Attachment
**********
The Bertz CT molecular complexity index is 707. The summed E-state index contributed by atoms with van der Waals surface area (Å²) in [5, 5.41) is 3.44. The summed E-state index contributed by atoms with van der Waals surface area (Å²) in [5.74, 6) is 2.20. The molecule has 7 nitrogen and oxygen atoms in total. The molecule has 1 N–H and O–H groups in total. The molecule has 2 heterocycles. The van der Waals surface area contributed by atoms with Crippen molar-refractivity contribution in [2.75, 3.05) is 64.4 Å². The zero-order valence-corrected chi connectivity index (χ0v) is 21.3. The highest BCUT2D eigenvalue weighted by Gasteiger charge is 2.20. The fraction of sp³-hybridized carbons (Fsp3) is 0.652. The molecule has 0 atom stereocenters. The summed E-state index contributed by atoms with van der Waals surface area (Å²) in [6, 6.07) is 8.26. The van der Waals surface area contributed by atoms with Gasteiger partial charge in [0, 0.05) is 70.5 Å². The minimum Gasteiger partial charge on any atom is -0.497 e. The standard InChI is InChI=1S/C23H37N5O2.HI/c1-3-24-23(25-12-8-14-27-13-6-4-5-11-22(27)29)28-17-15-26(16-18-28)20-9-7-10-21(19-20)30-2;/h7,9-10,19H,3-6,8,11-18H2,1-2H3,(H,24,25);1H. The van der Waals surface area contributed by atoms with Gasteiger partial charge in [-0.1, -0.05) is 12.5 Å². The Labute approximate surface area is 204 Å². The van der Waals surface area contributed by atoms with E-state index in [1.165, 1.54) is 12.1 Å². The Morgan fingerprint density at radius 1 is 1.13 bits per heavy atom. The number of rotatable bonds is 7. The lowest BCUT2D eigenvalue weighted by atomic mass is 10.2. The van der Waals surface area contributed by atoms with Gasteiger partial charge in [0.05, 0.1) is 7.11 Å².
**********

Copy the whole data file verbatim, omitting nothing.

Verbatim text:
The Bertz CT molecular complexity index is 707. The summed E-state index contributed by atoms with van der Waals surface area (Å²) in [5, 5.41) is 3.44. The summed E-state index contributed by atoms with van der Waals surface area (Å²) in [5.74, 6) is 2.20. The molecule has 7 nitrogen and oxygen atoms in total. The molecule has 1 N–H and O–H groups in total. The molecule has 2 heterocycles. The van der Waals surface area contributed by atoms with Crippen molar-refractivity contribution in [2.75, 3.05) is 64.4 Å². The zero-order valence-corrected chi connectivity index (χ0v) is 21.3. The highest BCUT2D eigenvalue weighted by Gasteiger charge is 2.20. The fraction of sp³-hybridized carbons (Fsp3) is 0.652. The molecule has 0 atom stereocenters. The summed E-state index contributed by atoms with van der Waals surface area (Å²) in [6, 6.07) is 8.26. The van der Waals surface area contributed by atoms with Gasteiger partial charge in [0, 0.05) is 70.5 Å². The minimum Gasteiger partial charge on any atom is -0.497 e. The standard InChI is InChI=1S/C23H37N5O2.HI/c1-3-24-23(25-12-8-14-27-13-6-4-5-11-22(27)29)28-17-15-26(16-18-28)20-9-7-10-21(19-20)30-2;/h7,9-10,19H,3-6,8,11-18H2,1-2H3,(H,24,25);1H. The van der Waals surface area contributed by atoms with Gasteiger partial charge in [-0.1, -0.05) is 12.5 Å². The Labute approximate surface area is 204 Å². The van der Waals surface area contributed by atoms with E-state index in [1.165, 1.54) is 12.1 Å². The Morgan fingerprint density at radius 1 is 1.13 bits per heavy atom. The number of rotatable bonds is 7. The lowest BCUT2D eigenvalue weighted by atomic mass is 10.2. The van der Waals surface area contributed by atoms with Gasteiger partial charge in [0.05, 0.1) is 7.11 Å².